I looked into my crystal ball and I saw what Iíll be doing Friday night.

Iíll crawl into bed before midnight - a couple of hours earlier than this night owl usually does - then wonder why Iím not sleepy. Iíll go over my racing strategy in my head, then change it two or three times. Iíll check the nightstand alarm clock to make sure itís set correctly, then doublecheck the alarm I set on my cellphone.

Did I remember to charge my music player? Iíll use that as an excuse to get out of bed and tinker around the house. Iíll put on TV for an hour, then turn it off for fear that it's keeping me awake. Iíll think back to that 4-mile non-stop run that felt so good. My run is going to be just like that! Then Iíll remember how I had to walk half of my 3-mile workout last week because the heat was killing me. My run is going to be just.. like... that.

Is there enough gas in the car to get me to the stadium? Did I lay out everything I need for the morning? What side dish should I make for my nephew's graduation party? Does the litter box need cleaning? Why can't there be world peace?

If you anticipate a similar Friday night as we count down the hours to our National Interstate 8k & 1 Mile race, then Iíve got some good news for you: It doesnít matter.

Whether you shut your eyes for one hour or eight hours, itís not the sleep you get on Friday night that counts. Saturday morning adrenaline is going to carry you through the race and you can sleep all Saturday afternoon if you like.

Studies say the most important night for sleep is two nights before a race. Thatís tonight. So if Iím struggling at all, I may pop a couple Tylenol PM just to make sure I get eight hours. I bought some to help me cope with my plantar fasciitis when I had to give up ibuprofen after learning of its risk to runners. I took a couple pills one night and slept like a baby. As a matter of fact, I slept so well I know never to try that on the night before a race. I donít want to feel too relaxed. Tonight, though? Perfect.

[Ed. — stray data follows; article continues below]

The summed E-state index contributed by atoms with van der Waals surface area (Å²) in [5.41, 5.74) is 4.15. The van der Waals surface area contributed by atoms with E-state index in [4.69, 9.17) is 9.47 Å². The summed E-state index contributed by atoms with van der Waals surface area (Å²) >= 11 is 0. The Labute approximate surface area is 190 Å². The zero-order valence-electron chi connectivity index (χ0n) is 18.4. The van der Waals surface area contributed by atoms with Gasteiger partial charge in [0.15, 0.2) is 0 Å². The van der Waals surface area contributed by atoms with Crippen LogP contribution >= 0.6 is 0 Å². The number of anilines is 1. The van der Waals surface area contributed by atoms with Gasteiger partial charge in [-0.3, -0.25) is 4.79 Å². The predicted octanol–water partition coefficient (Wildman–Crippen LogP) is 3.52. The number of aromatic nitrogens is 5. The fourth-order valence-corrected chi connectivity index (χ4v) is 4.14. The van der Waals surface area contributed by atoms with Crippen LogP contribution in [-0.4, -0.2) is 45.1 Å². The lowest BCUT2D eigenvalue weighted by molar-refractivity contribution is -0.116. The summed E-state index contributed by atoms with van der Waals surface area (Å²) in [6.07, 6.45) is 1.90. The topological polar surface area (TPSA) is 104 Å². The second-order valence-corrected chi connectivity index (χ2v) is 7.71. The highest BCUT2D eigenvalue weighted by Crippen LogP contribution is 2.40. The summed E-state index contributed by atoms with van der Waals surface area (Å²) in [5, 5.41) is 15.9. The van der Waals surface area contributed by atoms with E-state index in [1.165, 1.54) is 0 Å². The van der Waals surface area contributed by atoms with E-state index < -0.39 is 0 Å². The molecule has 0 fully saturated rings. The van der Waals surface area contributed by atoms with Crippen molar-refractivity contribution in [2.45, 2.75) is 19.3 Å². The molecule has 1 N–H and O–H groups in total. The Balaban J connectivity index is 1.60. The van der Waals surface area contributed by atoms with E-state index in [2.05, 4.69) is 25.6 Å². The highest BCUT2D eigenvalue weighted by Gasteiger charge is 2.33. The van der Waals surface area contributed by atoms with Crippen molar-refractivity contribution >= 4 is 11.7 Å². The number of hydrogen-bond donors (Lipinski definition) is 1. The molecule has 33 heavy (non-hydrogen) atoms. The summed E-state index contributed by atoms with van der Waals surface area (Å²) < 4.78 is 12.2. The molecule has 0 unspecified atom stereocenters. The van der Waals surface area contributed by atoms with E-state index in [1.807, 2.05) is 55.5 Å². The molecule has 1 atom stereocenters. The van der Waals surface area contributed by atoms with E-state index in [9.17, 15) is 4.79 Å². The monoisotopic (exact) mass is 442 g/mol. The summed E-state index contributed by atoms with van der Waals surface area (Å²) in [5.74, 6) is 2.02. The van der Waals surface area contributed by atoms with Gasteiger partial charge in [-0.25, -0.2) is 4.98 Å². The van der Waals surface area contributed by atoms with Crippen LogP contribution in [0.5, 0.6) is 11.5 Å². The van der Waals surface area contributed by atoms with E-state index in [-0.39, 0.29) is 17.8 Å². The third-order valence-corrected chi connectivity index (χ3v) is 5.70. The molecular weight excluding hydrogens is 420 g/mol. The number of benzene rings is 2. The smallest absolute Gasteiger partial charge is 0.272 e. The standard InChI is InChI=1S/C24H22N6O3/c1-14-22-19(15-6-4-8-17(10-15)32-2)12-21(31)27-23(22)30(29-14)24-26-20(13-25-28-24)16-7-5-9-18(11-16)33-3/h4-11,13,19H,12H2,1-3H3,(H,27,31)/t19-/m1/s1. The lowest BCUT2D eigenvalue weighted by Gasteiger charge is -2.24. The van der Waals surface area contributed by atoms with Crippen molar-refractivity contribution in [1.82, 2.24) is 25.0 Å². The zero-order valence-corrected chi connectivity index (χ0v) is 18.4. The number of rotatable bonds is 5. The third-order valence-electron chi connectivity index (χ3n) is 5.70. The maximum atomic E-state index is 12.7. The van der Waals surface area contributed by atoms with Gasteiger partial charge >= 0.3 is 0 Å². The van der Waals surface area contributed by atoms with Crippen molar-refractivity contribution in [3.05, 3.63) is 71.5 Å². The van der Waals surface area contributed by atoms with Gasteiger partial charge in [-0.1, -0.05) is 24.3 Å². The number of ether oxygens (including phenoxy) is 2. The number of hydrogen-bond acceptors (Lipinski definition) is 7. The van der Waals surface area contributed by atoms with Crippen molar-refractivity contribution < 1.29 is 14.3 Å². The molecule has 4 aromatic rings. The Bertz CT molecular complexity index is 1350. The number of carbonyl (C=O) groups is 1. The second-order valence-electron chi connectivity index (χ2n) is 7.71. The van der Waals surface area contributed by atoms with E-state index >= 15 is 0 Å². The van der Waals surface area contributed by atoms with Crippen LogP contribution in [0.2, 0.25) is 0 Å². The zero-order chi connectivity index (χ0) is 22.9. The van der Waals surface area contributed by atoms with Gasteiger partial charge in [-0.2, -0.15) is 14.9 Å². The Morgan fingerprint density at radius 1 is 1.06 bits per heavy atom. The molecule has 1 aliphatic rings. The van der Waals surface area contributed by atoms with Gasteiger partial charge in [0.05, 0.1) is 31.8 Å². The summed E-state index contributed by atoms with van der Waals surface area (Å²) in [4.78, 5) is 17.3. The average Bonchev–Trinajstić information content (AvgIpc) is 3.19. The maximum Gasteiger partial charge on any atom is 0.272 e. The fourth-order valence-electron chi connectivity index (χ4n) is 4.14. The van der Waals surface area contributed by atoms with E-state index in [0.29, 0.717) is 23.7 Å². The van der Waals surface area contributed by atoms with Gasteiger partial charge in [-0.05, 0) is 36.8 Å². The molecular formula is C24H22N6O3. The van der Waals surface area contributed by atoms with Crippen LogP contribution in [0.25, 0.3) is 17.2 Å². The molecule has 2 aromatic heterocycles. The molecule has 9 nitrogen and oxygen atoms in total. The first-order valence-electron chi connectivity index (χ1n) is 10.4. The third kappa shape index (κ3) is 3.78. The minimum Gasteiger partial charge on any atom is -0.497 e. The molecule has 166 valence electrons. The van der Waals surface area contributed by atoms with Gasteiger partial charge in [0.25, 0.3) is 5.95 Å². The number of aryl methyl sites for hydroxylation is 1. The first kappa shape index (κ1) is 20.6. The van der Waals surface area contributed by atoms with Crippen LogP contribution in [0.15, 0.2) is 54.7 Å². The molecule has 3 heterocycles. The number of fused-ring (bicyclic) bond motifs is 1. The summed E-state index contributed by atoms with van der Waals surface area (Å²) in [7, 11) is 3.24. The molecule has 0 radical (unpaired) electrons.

Anyway, I ran across many articles that agreed insomnia the night before a race is not only normal, it should have no effect on how well you do. Here are three of them:

http://running.competitor.com/2014/06/recovery/is-a-lack-of-sleep-before-a-race-really-a-bad-thing_83503

http://www.runnersworld.com/newswire/why-you-shouldnt-freak-out-about-bad-pre-race-sleep

https://www.verywell.com/what-if-i-cant-sleep-before-running-a-marathon-2911433

If you donít want to read those now, save them for Friday night. You might need some reading material.

Then again, now that you donít have to fear lack of sleep on Friday night, youíll probably sleep just fine.

- Paula